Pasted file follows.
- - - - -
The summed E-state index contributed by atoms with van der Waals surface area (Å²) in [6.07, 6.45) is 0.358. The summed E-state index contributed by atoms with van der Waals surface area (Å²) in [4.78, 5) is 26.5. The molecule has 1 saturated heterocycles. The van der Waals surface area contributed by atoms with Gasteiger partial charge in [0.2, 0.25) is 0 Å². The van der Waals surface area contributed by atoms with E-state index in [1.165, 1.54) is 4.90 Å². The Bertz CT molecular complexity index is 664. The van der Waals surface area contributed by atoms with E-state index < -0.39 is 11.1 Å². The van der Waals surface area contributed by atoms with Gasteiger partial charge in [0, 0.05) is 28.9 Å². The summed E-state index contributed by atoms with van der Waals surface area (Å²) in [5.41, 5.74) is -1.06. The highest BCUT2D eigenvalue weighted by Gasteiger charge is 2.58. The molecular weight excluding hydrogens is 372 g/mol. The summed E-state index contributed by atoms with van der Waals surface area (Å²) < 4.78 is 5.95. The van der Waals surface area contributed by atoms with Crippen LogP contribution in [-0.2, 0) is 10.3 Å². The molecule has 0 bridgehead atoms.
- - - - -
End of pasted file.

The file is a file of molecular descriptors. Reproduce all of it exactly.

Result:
The summed E-state index contributed by atoms with van der Waals surface area (Å²) in [6.07, 6.45) is 0.358. The summed E-state index contributed by atoms with van der Waals surface area (Å²) in [4.78, 5) is 26.5. The molecule has 1 saturated heterocycles. The van der Waals surface area contributed by atoms with Gasteiger partial charge in [0.2, 0.25) is 0 Å². The van der Waals surface area contributed by atoms with E-state index in [1.165, 1.54) is 4.90 Å². The Bertz CT molecular complexity index is 664. The van der Waals surface area contributed by atoms with E-state index < -0.39 is 11.1 Å². The van der Waals surface area contributed by atoms with Gasteiger partial charge in [0, 0.05) is 28.9 Å². The summed E-state index contributed by atoms with van der Waals surface area (Å²) in [5.41, 5.74) is -1.06. The highest BCUT2D eigenvalue weighted by Gasteiger charge is 2.58. The molecular weight excluding hydrogens is 372 g/mol. The summed E-state index contributed by atoms with van der Waals surface area (Å²) < 4.78 is 5.95. The van der Waals surface area contributed by atoms with Crippen LogP contribution in [-0.2, 0) is 10.3 Å². The molecule has 0 bridgehead atoms.